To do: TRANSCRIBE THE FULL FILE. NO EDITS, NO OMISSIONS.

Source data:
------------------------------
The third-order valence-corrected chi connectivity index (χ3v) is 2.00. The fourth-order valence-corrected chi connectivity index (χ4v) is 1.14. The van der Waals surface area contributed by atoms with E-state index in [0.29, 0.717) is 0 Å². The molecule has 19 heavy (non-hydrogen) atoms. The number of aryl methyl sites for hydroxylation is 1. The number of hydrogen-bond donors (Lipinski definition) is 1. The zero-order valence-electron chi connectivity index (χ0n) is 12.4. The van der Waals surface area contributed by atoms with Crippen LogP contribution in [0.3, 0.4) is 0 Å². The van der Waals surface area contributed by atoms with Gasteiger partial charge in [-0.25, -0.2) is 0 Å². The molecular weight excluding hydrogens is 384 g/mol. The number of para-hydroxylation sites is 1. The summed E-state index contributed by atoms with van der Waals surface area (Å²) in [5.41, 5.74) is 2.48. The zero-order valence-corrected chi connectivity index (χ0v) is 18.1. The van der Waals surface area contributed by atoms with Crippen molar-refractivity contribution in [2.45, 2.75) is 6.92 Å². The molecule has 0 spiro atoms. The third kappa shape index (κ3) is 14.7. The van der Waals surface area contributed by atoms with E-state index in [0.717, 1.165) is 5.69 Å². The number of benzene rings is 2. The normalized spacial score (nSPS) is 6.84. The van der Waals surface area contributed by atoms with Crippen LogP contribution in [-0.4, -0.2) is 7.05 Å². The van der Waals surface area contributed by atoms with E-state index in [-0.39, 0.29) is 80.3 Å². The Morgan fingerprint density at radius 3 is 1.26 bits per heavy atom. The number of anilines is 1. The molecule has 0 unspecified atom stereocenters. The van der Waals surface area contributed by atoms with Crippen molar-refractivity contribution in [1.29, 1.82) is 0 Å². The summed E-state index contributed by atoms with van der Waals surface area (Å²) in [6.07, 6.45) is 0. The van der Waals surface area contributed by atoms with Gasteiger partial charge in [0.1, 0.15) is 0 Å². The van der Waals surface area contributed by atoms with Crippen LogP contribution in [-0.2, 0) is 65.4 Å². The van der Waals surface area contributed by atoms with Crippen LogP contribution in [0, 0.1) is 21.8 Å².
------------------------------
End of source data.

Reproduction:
The third-order valence-corrected chi connectivity index (χ3v) is 2.00. The fourth-order valence-corrected chi connectivity index (χ4v) is 1.14. The van der Waals surface area contributed by atoms with E-state index in [0.29, 0.717) is 0 Å². The molecule has 19 heavy (non-hydrogen) atoms. The number of aryl methyl sites for hydroxylation is 1. The number of hydrogen-bond donors (Lipinski definition) is 1. The zero-order valence-electron chi connectivity index (χ0n) is 12.4. The van der Waals surface area contributed by atoms with Crippen LogP contribution in [0.3, 0.4) is 0 Å². The van der Waals surface area contributed by atoms with Gasteiger partial charge in [-0.25, -0.2) is 0 Å². The molecular weight excluding hydrogens is 384 g/mol. The number of para-hydroxylation sites is 1. The summed E-state index contributed by atoms with van der Waals surface area (Å²) in [5.41, 5.74) is 2.48. The zero-order valence-corrected chi connectivity index (χ0v) is 18.1. The van der Waals surface area contributed by atoms with Crippen molar-refractivity contribution in [2.45, 2.75) is 6.92 Å². The molecule has 0 spiro atoms. The third kappa shape index (κ3) is 14.7. The van der Waals surface area contributed by atoms with E-state index in [0.717, 1.165) is 5.69 Å². The number of benzene rings is 2. The normalized spacial score (nSPS) is 6.84. The van der Waals surface area contributed by atoms with Crippen LogP contribution in [-0.4, -0.2) is 7.05 Å². The van der Waals surface area contributed by atoms with E-state index in [-0.39, 0.29) is 80.3 Å². The Morgan fingerprint density at radius 3 is 1.26 bits per heavy atom. The number of anilines is 1. The molecule has 0 unspecified atom stereocenters. The van der Waals surface area contributed by atoms with Crippen molar-refractivity contribution in [1.29, 1.82) is 0 Å². The summed E-state index contributed by atoms with van der Waals surface area (Å²) in [6.07, 6.45) is 0. The van der Waals surface area contributed by atoms with Gasteiger partial charge in [0.1, 0.15) is 0 Å². The van der Waals surface area contributed by atoms with Crippen LogP contribution in [-0.2, 0) is 65.4 Å². The van der Waals surface area contributed by atoms with Crippen LogP contribution in [0, 0.1) is 21.8 Å².